It’s inevitable. One day, people will capture 360-degree, three-dimensional video of whatever they’re seeing, wherever they are, and they’ll stream it across the Internet—live. We’ll immerse ourselves in the virtual reality of their experiences as they experience them. Live video will surround us.

And Facebook will be right there in the middle of it all. The social network is already an immensely popular way of sharing photos and videos. And in recent months, it has pushed live video into citizen hands, changing the nature of news, media, and communication. “Over time, this will evolve even higher,” says Facebook camera guru Brian Cabral, a veteran of computer graphics giant nVidia and camera maker Lytro. “I don’t think it’s a ‘whether.’ It’s a ‘when.’”

The timeline, however, depends on more than just Facebook. Live panoramic video feeds will require the ongoing evolution of smartphones, cameras, virtual-reality headsets, and the Internet itself—better, faster connections that reach every part of the globe. Before embracing the live variety, we must first make the leap to recorded spherical videos, both on phones and, for greater fidelity, inside stereoscopic headsets. A few months ago, to speed that advance, Facebook pledged to give away the blueprints—and, more importantly, the software—for the Surround 360, the 17-lens stereoscopic camera that Cabral and his team spent the last several months creating. And now, the company has made good on that pledge.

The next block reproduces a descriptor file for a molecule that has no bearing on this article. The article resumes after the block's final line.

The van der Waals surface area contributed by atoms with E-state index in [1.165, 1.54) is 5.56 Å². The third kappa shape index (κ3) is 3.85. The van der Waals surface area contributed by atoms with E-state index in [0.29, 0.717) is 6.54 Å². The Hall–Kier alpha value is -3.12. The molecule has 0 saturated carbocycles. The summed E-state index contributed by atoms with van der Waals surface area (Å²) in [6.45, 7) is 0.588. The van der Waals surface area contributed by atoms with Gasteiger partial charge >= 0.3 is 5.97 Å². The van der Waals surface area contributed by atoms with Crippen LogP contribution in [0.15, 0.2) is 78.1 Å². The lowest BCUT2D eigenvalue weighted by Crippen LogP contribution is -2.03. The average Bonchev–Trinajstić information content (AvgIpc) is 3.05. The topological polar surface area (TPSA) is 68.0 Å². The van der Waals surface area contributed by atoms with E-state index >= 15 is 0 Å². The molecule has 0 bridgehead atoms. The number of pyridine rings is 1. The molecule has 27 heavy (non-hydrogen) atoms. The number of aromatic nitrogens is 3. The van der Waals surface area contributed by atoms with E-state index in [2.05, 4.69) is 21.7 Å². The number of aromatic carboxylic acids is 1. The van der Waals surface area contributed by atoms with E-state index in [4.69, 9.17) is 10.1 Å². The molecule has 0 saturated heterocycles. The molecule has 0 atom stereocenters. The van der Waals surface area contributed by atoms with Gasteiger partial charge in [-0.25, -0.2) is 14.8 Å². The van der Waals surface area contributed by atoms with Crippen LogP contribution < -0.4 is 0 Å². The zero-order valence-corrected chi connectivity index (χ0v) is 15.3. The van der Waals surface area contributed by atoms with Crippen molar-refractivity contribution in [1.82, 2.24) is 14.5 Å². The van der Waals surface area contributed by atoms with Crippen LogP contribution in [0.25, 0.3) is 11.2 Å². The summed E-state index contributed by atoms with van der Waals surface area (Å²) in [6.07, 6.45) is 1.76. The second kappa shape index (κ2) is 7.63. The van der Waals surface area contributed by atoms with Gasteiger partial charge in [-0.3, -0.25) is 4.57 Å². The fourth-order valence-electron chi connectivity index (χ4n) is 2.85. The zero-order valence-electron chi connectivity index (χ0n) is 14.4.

This morning, Facebook put it all on GitHub: the camera’s designs, assembly instructions, control software, and, crucially, the code that stitches the camera’s images into one seamless 360-degree whole. Facebook’s hope is that in making these blueprints available for free, it can encourage others to bootstrap a much wider market for 360-degree cameras. More cameras smooth the road toward that world where immersive video—and even immersive live video—is the norm.


Stitch by Stitch

To be sure, Facebook isn’t ready to stream live spherical video from the 1.6 billion people who use its social network. Funneling all that video across the Internet and stitching it together takes time, and the tech needed to shrink this time is not yet in place.